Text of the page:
This illustrates the dangers of being half right. This argument has a point in that the internal character of regimes does tend to be a factor in a nation’s foreign policy. But non-democratic regimes also have interests. Other factors such as geography, culture, ethnic minority interests, and economics are also part of their calculus. They can and do play by international rules if they judge that is in their interest.
Neocons and liberal idealists make a mirror-image mistake that they accuse so-called realists of: that the internal character of a regime is the defining factor of its foreign policy. If this were true, how could we have made all those agreements with the Soviet Union, or China, or for that matter, Egypt and Saudi Arabia? This logic leads to the answer to every problem on the right being “regime change” since we cannot do business with them. North Korean nukes? Iran’s proliferation? No point to diplomacy — just get rid of the offending regime. And on the left, using force to rid beleaguered nations of nasty, cruel regimes. As we have found out in Iraq, however desirable it may seem in theory, in practice in the real world, regime change often comes at a very high, if not unbearable cost.
On the other side of this fallacy appears an assumption that seems to unite the Left and the Right: that Democracies share values, and somehow either do not have national interests or have identical interests. This is where Kagan’s logic ends up and intersects with Daalder’s, and why he is so troubled that authoritarian capitalist states seem to be able to prosper – at least for a while.
Sorry, Charlie. This is an idea, as George Orwell once said, “so dumb only an intellectual could believe it.” Of course, it would be preferable if democracy were universally practiced. And Winston Churchill was correct that “Democracy is the worst form of government, except for all the others.” But even if you posit that democracy is a universal value that will ultimately prevail, that does not mean that in any given time or place it is possible or that it defines what a nation’s interests are.
We still live (more or less) in the Westphalian world of nation-states. States have interests, however much their internal political dynamics may shape how they pursue them. Just think back to the Iraq debate and the views of many of our Democratic European allies. What sort of world order would there be if we defined China, poised to become the world’s second largest economy, and Russia, the world’s largest energy exporter, out of it? Not to mention all the Middle East oil exporters.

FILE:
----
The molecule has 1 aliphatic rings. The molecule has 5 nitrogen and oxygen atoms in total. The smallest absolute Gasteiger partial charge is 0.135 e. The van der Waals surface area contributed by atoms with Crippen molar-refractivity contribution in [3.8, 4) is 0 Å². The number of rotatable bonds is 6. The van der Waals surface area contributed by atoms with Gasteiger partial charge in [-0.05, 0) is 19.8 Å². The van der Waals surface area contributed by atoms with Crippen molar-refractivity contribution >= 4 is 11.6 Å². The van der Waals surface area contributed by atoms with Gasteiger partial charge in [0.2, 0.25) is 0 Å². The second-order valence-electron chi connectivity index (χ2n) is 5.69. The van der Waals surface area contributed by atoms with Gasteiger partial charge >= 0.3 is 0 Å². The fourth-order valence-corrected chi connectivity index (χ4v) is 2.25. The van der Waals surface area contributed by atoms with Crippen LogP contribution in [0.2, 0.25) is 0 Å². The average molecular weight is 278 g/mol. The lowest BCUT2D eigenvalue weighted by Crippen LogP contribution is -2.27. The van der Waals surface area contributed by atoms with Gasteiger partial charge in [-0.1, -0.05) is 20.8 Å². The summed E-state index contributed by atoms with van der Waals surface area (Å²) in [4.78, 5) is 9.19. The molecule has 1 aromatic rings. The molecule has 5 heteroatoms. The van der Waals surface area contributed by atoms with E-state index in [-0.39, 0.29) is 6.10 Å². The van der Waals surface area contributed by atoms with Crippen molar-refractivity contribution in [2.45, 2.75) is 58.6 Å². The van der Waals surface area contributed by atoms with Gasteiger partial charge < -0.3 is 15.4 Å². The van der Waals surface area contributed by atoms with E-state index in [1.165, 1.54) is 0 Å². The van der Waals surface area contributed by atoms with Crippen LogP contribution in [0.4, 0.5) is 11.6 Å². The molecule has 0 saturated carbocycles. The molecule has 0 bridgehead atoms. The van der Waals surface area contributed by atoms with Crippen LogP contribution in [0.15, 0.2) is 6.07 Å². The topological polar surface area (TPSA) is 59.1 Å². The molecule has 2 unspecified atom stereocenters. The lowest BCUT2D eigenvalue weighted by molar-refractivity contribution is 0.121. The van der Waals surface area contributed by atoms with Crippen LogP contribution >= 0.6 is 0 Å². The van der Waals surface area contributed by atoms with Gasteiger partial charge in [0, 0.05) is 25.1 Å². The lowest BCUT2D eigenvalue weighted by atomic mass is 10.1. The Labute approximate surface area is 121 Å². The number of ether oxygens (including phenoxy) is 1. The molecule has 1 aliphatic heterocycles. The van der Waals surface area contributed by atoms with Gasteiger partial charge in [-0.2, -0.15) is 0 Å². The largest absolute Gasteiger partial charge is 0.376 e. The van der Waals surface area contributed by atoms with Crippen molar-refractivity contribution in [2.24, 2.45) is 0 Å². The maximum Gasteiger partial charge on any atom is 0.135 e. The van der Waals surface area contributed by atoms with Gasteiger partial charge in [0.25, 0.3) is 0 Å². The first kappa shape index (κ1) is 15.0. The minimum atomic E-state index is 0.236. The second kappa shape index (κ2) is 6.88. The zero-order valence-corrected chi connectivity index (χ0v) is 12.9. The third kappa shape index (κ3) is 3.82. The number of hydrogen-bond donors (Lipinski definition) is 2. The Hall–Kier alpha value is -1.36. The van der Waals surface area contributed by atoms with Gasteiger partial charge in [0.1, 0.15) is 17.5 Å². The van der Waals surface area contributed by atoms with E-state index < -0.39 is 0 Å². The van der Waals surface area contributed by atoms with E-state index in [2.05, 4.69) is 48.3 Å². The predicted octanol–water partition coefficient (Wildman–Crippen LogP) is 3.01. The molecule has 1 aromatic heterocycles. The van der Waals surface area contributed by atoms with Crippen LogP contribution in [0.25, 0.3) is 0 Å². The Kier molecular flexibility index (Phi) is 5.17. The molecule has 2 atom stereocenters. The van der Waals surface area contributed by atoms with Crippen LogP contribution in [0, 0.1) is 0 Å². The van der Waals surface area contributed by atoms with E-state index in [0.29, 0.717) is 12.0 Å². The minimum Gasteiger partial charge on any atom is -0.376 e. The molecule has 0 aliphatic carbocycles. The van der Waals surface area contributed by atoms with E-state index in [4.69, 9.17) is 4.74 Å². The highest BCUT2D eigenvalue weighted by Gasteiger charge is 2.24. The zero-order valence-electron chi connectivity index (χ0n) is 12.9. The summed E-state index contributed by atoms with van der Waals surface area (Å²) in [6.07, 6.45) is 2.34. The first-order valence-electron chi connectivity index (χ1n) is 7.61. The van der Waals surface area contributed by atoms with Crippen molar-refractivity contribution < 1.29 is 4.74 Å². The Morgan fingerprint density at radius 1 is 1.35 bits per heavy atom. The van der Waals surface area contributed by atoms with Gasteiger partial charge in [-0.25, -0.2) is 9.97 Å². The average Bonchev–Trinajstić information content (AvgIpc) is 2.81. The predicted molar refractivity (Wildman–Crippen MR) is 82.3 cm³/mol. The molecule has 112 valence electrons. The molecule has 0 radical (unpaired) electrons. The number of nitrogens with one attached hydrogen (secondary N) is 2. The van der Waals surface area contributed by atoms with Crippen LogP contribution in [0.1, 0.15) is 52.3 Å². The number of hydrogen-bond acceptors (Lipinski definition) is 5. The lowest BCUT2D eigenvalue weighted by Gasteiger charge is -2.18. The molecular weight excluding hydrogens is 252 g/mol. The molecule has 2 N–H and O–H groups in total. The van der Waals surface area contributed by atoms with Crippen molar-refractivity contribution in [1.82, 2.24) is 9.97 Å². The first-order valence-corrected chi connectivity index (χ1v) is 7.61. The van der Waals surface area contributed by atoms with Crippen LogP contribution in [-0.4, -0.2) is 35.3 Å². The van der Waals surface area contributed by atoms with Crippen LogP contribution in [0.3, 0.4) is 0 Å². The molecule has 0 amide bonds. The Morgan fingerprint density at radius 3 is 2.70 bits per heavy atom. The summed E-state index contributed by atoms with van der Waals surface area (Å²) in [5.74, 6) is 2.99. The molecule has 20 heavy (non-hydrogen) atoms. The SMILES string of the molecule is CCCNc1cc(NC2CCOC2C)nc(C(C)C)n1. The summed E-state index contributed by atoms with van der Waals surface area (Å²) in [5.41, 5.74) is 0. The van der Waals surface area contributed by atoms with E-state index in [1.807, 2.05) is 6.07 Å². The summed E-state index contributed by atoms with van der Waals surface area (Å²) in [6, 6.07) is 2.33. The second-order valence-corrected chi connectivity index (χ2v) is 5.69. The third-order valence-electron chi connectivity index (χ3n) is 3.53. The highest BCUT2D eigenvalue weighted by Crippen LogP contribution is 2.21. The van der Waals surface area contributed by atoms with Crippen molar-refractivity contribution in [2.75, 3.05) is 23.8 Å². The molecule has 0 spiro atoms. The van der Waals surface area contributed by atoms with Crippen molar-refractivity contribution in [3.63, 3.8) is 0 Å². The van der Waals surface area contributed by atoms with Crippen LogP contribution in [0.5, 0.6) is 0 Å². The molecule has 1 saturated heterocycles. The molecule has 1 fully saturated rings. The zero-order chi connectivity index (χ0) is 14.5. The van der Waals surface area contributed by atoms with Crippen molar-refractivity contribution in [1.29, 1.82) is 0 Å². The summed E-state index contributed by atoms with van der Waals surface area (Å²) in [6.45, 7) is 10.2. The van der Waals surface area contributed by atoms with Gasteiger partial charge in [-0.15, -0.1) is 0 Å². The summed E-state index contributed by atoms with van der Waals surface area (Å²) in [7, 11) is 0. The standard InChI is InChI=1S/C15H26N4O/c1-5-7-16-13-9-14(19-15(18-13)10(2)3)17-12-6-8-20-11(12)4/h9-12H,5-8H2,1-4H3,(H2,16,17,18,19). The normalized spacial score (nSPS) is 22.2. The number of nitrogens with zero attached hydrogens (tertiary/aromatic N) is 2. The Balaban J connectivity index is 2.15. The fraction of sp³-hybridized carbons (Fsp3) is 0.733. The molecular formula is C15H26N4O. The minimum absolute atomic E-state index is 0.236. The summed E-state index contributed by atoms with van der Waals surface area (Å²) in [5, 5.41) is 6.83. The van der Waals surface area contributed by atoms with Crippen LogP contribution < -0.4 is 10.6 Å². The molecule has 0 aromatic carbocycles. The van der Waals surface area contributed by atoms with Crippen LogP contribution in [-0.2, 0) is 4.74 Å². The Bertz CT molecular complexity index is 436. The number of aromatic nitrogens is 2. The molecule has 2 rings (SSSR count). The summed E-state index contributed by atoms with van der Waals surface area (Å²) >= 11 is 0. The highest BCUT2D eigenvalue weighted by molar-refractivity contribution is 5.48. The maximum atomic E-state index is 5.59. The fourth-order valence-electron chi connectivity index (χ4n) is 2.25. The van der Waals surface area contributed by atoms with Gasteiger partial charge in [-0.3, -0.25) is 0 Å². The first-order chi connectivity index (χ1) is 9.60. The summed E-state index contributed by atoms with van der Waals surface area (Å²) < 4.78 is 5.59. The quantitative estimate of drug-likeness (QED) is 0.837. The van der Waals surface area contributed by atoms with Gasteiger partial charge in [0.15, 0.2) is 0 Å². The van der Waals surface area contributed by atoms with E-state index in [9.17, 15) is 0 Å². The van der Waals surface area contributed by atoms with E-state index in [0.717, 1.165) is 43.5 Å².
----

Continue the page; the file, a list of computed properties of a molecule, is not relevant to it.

And it is illusory to think that simply because they are democracies, Indians (their Burma policy is a good example) or Latins share a collective sense of obligation to act in any given situation. In fact, many non-Western democracies, India and Peru, for example, are very reluctant to”name and shame,” let alone to feel obliged to intervene by a “duty to protect” at the expense of others’ sovereignty. And then there is the non-trivial issue of defining who is a democracy, sure to rankle many who don’t make the cut.
Old fashioned as it may be, the notion of a balance and concert of major powers as an important underpinning of world order still has much to be said for it. Of course, American foreign policy must balance hardcore national interests with our entrenched values, but each case must be judged on its merits. More democracies being part of an international community would be desirable, and this is certainly one of the strengths of the transatlantic and US-Japan bonds. But do we believe that unlike most other successful Confucian cultures in East Asia, China will be impervious to pluralistic government over time? Or that Russia will coast on a sea of petrol forever? In the meantime, we should have learnt by now that it is difficult to jumpstart history and often leads to disastrous unintended consequences.
If we believe our democratic values are indeed universal, then we should have the wisdom to let historical forces play out in each nation’s own circumstances. Knowing when to hold’em and when to raise the ante is key to successful democracy promotion.
The search for easy answers in a very untidy world is understandable. But to paraphrase Don Rumsfield, you manage international relations in the world you have, not the one you would wish for.
Robert Manning is a Senior Advisor to the Atlantic Council. The views here are solely his own, not those of any U.S. government agency.